Tomorrow is Super Tuesday, when Alabama, Alaska, Arkansas, Colorado, Georgia, Massachusetts, Minnesota, Oklahoma, Tennessee, Texas, Vermont, Virginia, Wyoming and American Samoa will vote to decide how many delegates each of the current Republican and Democratic candidates are awarded, in their quests for their party’s nomination.
New York’s primary is Tuesday April 19, so you still have some time. But if you have not yet registered to vote in New York, you need to do that soon.
You can register to vote in person at your local board of elections office, by mail, or online through the DMV’s website, if you have a New York State driver’s license.
If you are registering to vote in person, you have to go in and fill out an application no later than March 25th, in order to vote in the federal primary. Follow this link to see the location of the board of elections for your county. Contrary to common sense, if you live in Brooklyn, you live in Kings county, and if you live in Staten Island, you live in Richmond county. Manhattan is New York county, and Queens and the Bronx have the same county name and borough name.
If you are registering to vote by mail, you can print this application and mail it in. In order to vote in the primary, your application must be postmarked by March 25th, and received by March 30th.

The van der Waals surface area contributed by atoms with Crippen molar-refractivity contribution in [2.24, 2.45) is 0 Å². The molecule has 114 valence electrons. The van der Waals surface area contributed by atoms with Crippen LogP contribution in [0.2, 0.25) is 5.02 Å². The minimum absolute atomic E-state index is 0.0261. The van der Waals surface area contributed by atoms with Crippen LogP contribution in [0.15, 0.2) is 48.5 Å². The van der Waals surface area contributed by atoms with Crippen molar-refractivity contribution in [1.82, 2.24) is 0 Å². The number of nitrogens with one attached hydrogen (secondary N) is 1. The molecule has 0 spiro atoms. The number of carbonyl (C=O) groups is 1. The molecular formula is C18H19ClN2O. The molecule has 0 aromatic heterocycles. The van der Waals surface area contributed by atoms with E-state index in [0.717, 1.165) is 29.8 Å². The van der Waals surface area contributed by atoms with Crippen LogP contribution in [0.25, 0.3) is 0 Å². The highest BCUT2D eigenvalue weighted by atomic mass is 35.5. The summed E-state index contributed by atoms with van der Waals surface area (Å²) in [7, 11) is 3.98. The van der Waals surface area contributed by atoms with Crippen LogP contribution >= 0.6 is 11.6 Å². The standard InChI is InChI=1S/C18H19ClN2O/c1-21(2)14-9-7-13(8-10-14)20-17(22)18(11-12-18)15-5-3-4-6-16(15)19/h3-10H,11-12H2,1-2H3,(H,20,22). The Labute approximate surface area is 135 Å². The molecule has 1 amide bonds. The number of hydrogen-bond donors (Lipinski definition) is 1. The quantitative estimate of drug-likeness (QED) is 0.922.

To register to vote online, you must create an account on the DMV’s website, with your driver’s license number and social security number. To vote in the primary, you must complete the online registration no later than March 25th.
Bear in mind that if you do not register to vote in person, you will have to verify your identity the first time you vote. Bring to the polls a government-issued photo ID, and proof of your address.
If you’re not sure whether you’re currently registered to vote, you can look yourself up here.
If you need an absentee ballot to vote in the primary, your absentee ballot application has to be postmarked no later than April 12th, and the actual ballot must be postmarked by April 18th. It must be received by your local board of elections no later than April 26th. If you’re currently very far away from New York, or you will be during the primary election, it’s best to mail those ballots earlier, rather than later.
So there you have it! Remember, if you don’t vote, you don’t get to complain about the outcome of the election, so be sure you get to the polls to secure your complaining rights.
Yay for democracy!
Cover photo credit: Disney | ABC Television Group/Flickr